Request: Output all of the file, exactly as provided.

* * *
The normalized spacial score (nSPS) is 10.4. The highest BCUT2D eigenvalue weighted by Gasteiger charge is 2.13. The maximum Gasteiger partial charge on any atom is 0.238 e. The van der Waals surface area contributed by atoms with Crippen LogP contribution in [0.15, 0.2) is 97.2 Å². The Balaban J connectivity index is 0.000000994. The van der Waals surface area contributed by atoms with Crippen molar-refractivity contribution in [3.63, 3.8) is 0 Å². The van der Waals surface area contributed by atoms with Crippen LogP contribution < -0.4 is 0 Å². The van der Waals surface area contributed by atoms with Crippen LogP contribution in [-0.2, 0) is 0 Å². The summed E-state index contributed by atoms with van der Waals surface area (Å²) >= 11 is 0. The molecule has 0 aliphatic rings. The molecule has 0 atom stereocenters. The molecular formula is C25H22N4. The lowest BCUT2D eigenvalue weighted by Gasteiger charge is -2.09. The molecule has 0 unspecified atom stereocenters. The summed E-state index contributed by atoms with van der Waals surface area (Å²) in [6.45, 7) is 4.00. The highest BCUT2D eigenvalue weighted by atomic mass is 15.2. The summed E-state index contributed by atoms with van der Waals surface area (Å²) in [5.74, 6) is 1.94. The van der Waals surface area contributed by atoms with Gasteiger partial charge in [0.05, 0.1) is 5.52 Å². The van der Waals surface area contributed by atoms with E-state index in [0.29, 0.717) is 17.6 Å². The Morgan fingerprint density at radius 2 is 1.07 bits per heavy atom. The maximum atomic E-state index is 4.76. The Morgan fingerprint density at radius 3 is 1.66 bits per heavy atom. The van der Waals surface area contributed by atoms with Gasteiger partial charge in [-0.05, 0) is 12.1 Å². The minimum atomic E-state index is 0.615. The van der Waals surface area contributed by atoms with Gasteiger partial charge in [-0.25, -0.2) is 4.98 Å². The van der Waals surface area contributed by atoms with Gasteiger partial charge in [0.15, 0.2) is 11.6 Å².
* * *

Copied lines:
The normalized spacial score (nSPS) is 10.4. The highest BCUT2D eigenvalue weighted by Gasteiger charge is 2.13. The maximum Gasteiger partial charge on any atom is 0.238 e. The van der Waals surface area contributed by atoms with Crippen LogP contribution in [0.15, 0.2) is 97.2 Å². The Balaban J connectivity index is 0.000000994. The van der Waals surface area contributed by atoms with Crippen molar-refractivity contribution in [3.63, 3.8) is 0 Å². The van der Waals surface area contributed by atoms with Crippen LogP contribution < -0.4 is 0 Å². The van der Waals surface area contributed by atoms with Crippen LogP contribution in [-0.2, 0) is 0 Å². The summed E-state index contributed by atoms with van der Waals surface area (Å²) >= 11 is 0. The molecule has 0 aliphatic rings. The molecule has 0 atom stereocenters. The molecular formula is C25H22N4. The lowest BCUT2D eigenvalue weighted by Gasteiger charge is -2.09. The molecule has 0 unspecified atom stereocenters. The summed E-state index contributed by atoms with van der Waals surface area (Å²) in [6.45, 7) is 4.00. The highest BCUT2D eigenvalue weighted by atomic mass is 15.2. The summed E-state index contributed by atoms with van der Waals surface area (Å²) in [5.74, 6) is 1.94. The van der Waals surface area contributed by atoms with Gasteiger partial charge in [0.05, 0.1) is 5.52 Å². The van der Waals surface area contributed by atoms with E-state index in [0.29, 0.717) is 17.6 Å². The Morgan fingerprint density at radius 2 is 1.07 bits per heavy atom. The maximum atomic E-state index is 4.76. The Morgan fingerprint density at radius 3 is 1.66 bits per heavy atom. The van der Waals surface area contributed by atoms with Gasteiger partial charge in [-0.05, 0) is 12.1 Å². The minimum atomic E-state index is 0.615. The van der Waals surface area contributed by atoms with Gasteiger partial charge in [-0.25, -0.2) is 4.98 Å². The van der Waals surface area contributed by atoms with Gasteiger partial charge in [0.15, 0.2) is 11.6 Å².